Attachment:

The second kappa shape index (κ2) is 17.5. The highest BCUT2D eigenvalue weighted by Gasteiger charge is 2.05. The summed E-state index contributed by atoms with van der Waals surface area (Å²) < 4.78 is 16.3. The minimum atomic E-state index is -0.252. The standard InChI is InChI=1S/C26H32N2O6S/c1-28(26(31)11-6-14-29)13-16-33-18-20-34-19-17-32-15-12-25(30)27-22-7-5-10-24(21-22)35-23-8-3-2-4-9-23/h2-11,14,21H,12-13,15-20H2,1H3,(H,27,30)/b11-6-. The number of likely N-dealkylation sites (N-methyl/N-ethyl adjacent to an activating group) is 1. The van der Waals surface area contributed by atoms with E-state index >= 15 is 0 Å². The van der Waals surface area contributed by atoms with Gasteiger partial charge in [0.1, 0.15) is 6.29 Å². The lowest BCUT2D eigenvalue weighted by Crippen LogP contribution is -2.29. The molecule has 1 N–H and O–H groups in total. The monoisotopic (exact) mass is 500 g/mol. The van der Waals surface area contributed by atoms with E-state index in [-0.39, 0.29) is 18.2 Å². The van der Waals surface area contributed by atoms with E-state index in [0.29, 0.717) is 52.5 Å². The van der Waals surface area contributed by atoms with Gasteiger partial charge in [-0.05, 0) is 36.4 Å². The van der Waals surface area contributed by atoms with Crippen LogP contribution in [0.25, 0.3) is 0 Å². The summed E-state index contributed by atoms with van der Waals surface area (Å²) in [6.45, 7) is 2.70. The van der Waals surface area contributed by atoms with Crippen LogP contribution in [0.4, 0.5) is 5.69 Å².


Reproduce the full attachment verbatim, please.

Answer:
The second kappa shape index (κ2) is 17.5. The highest BCUT2D eigenvalue weighted by Gasteiger charge is 2.05. The summed E-state index contributed by atoms with van der Waals surface area (Å²) < 4.78 is 16.3. The minimum atomic E-state index is -0.252. The standard InChI is InChI=1S/C26H32N2O6S/c1-28(26(31)11-6-14-29)13-16-33-18-20-34-19-17-32-15-12-25(30)27-22-7-5-10-24(21-22)35-23-8-3-2-4-9-23/h2-11,14,21H,12-13,15-20H2,1H3,(H,27,30)/b11-6-. The number of likely N-dealkylation sites (N-methyl/N-ethyl adjacent to an activating group) is 1. The van der Waals surface area contributed by atoms with E-state index >= 15 is 0 Å². The van der Waals surface area contributed by atoms with Gasteiger partial charge in [0.1, 0.15) is 6.29 Å². The lowest BCUT2D eigenvalue weighted by Crippen LogP contribution is -2.29. The molecule has 1 N–H and O–H groups in total. The monoisotopic (exact) mass is 500 g/mol. The van der Waals surface area contributed by atoms with E-state index in [-0.39, 0.29) is 18.2 Å². The van der Waals surface area contributed by atoms with E-state index in [0.29, 0.717) is 52.5 Å². The van der Waals surface area contributed by atoms with Gasteiger partial charge in [-0.05, 0) is 36.4 Å². The van der Waals surface area contributed by atoms with Crippen LogP contribution in [0.25, 0.3) is 0 Å². The summed E-state index contributed by atoms with van der Waals surface area (Å²) in [6.45, 7) is 2.70. The van der Waals surface area contributed by atoms with Crippen LogP contribution in [0.4, 0.5) is 5.69 Å².